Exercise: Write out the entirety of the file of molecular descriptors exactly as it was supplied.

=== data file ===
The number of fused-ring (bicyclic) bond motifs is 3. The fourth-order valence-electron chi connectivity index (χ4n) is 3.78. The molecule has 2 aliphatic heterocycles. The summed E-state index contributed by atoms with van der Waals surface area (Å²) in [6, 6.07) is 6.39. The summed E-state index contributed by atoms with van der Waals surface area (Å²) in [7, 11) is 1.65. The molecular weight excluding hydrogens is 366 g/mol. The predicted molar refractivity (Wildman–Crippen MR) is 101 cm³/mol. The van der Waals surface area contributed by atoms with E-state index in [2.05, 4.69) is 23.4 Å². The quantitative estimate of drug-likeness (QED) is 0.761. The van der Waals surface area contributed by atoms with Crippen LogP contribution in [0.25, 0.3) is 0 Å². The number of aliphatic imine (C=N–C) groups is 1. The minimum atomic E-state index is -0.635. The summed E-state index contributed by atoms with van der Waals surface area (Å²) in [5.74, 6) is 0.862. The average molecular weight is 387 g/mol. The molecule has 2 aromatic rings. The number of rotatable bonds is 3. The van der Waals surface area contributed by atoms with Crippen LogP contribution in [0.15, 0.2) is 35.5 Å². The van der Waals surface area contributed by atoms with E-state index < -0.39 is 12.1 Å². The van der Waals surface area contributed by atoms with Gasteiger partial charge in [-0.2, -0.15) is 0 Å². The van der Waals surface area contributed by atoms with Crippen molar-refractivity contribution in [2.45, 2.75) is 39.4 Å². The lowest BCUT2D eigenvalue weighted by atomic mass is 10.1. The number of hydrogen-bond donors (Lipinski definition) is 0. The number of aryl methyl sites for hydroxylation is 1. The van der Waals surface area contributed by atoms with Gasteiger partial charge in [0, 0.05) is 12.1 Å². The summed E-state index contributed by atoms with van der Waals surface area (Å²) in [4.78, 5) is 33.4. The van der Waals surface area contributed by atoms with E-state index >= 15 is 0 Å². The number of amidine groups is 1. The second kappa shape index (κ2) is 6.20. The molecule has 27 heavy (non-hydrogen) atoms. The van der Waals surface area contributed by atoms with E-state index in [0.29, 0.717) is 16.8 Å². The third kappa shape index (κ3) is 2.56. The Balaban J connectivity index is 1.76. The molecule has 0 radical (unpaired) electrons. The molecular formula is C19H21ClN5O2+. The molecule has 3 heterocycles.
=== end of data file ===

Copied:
The number of fused-ring (bicyclic) bond motifs is 3. The fourth-order valence-electron chi connectivity index (χ4n) is 3.78. The molecule has 2 aliphatic heterocycles. The summed E-state index contributed by atoms with van der Waals surface area (Å²) in [6, 6.07) is 6.39. The summed E-state index contributed by atoms with van der Waals surface area (Å²) in [7, 11) is 1.65. The molecular weight excluding hydrogens is 366 g/mol. The predicted molar refractivity (Wildman–Crippen MR) is 101 cm³/mol. The van der Waals surface area contributed by atoms with E-state index in [2.05, 4.69) is 23.4 Å². The quantitative estimate of drug-likeness (QED) is 0.761. The van der Waals surface area contributed by atoms with Crippen LogP contribution in [0.25, 0.3) is 0 Å². The number of aliphatic imine (C=N–C) groups is 1. The minimum atomic E-state index is -0.635. The summed E-state index contributed by atoms with van der Waals surface area (Å²) in [5.74, 6) is 0.862. The average molecular weight is 387 g/mol. The molecule has 2 aromatic rings. The number of rotatable bonds is 3. The van der Waals surface area contributed by atoms with Crippen LogP contribution in [0.15, 0.2) is 35.5 Å². The van der Waals surface area contributed by atoms with E-state index < -0.39 is 12.1 Å². The van der Waals surface area contributed by atoms with Gasteiger partial charge in [-0.2, -0.15) is 0 Å². The van der Waals surface area contributed by atoms with Crippen molar-refractivity contribution in [2.45, 2.75) is 39.4 Å². The lowest BCUT2D eigenvalue weighted by atomic mass is 10.1. The number of hydrogen-bond donors (Lipinski definition) is 0. The number of aryl methyl sites for hydroxylation is 1. The van der Waals surface area contributed by atoms with Gasteiger partial charge in [0, 0.05) is 12.1 Å². The summed E-state index contributed by atoms with van der Waals surface area (Å²) in [4.78, 5) is 33.4. The van der Waals surface area contributed by atoms with E-state index >= 15 is 0 Å². The number of amidine groups is 1. The second kappa shape index (κ2) is 6.20. The molecule has 27 heavy (non-hydrogen) atoms. The van der Waals surface area contributed by atoms with E-state index in [0.29, 0.717) is 16.8 Å². The third kappa shape index (κ3) is 2.56. The Balaban J connectivity index is 1.76. The molecule has 0 radical (unpaired) electrons. The molecular formula is C19H21ClN5O2+. The molecule has 3 heterocycles.